GLENDALE, Ariz. – It was more than a goal he squeezed past Nashville goalie Pekka Rinne's pads, and the importance and emotions was far from lost on the goal scorer.
For Shane Doan, the goal he scored on Wednesday night was worth waiting for – well, almost.
Doan's first goal in more than two months not only ended his own personal scoring drought at 23 games, it sealed a 5-2 win over the Predators that earned Doan's Phoenix Coyotes home ice in the playoff for the first time since 1999 – when Doan was a 23-year-old forward playing on a line with Keith Tkachuk and Jeremy Roenick and taking his third straight trip to the postseason for granted.
When Doan last scored, on Jan. 31 in Dallas – before the Olympics and before anyone thought the Coyotes had 100-plus-point potential – just reaching the Stanley Cup Playoffs for the first time in eight years was the sole focus. By Wednesday, Doan's put-back of a Wojtek Wolski shot wrapped up Phoenix's 49th win of the season and insured that first playoff game will before a sold-out, "White Out" at Jobing.com Arena, the scene of sparse crowds that could be counted by hand when the season began.
"It was getting to be an awful long time, and it was big to get one," Doan said. "When you're not scoring things seem to be a bit harder. Hopefully things will be a bit easier for me."
After the goal, Doan was knocked to the ice, but didn't mind where it left him. He had an instant to lie on his back, look skyward and soak in the moment before being mobbed by four teammates who acted as if they had just scored themselves.
Defenseman Keith Yandle skated up, grabbed the invisible monkey that had been riding the captain's back for nine weeks, and tossed it aside. "Yands said he saw it running," said Doan, sheepish but satisfied with the result. "Obviously I needed to get one. I don't have to think about it anymore. But the guys have been great about (the drought) and helped me not worry too much."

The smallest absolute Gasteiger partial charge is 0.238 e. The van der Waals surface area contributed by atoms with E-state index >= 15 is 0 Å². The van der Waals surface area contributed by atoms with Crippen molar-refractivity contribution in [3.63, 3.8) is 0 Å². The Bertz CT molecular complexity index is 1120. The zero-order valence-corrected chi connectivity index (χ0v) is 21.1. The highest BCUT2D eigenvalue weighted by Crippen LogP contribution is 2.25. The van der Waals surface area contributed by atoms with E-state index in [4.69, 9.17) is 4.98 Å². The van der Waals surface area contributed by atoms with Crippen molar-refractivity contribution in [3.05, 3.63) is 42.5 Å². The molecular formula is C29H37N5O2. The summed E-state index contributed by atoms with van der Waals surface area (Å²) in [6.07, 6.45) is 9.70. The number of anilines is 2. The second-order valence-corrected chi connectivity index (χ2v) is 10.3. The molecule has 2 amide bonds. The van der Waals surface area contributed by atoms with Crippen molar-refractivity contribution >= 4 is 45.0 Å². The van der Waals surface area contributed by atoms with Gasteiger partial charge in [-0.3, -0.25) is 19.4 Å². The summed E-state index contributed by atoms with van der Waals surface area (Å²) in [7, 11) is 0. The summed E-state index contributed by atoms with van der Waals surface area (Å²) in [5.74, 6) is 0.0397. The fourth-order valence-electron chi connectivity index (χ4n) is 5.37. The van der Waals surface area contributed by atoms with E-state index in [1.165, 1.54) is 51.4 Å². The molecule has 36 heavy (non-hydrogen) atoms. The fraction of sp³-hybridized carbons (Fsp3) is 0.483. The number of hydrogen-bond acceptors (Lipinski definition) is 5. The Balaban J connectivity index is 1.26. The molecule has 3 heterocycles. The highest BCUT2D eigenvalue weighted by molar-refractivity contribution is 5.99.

Phoenix coach Dave Tippett, who smiles the on the bench about as often as Doan has scored lately, couldn't hide his emotions regarding his captain as the Coyotes wrapped up a franchise-record 29 wins at home with their seventh in a row.
"Seeing him vertical on the ice like that, looking up at the rafters … that probably says it all right there," Tippett said. "But the unbelievable thing about Shane Doan is every day he is thankful that we're winning, and that he's going to have a chance to play in the playoffs.
"If you told him Shane you're not going to score for 24 game but you're going to get home ice in the playoffs he'd be the first one to line up and say, ‘I'm in.' This is a special time for him and it's a long-time coming. There's not a guy in the (dressing) room that wouldn't sacrifice something for the good of the group. That atmosphere comes from great leadership and Shane is the leader."
With two games to play Doan is still two goals shy of scoring 20 for the 11th consecutive season. The last time he didn't reach 20 was 1998-99 -- the last time the Coyotes opened a Stanley Cup run at home. But Tippett knows that as the games get bigger, his captain will too.
"I still think Shane's going to be a very valuable player for us in the playoffs," he said. "He scores hard goals and that's the kind of goals that are scored in the playoffs. That's the way it should pan out for him."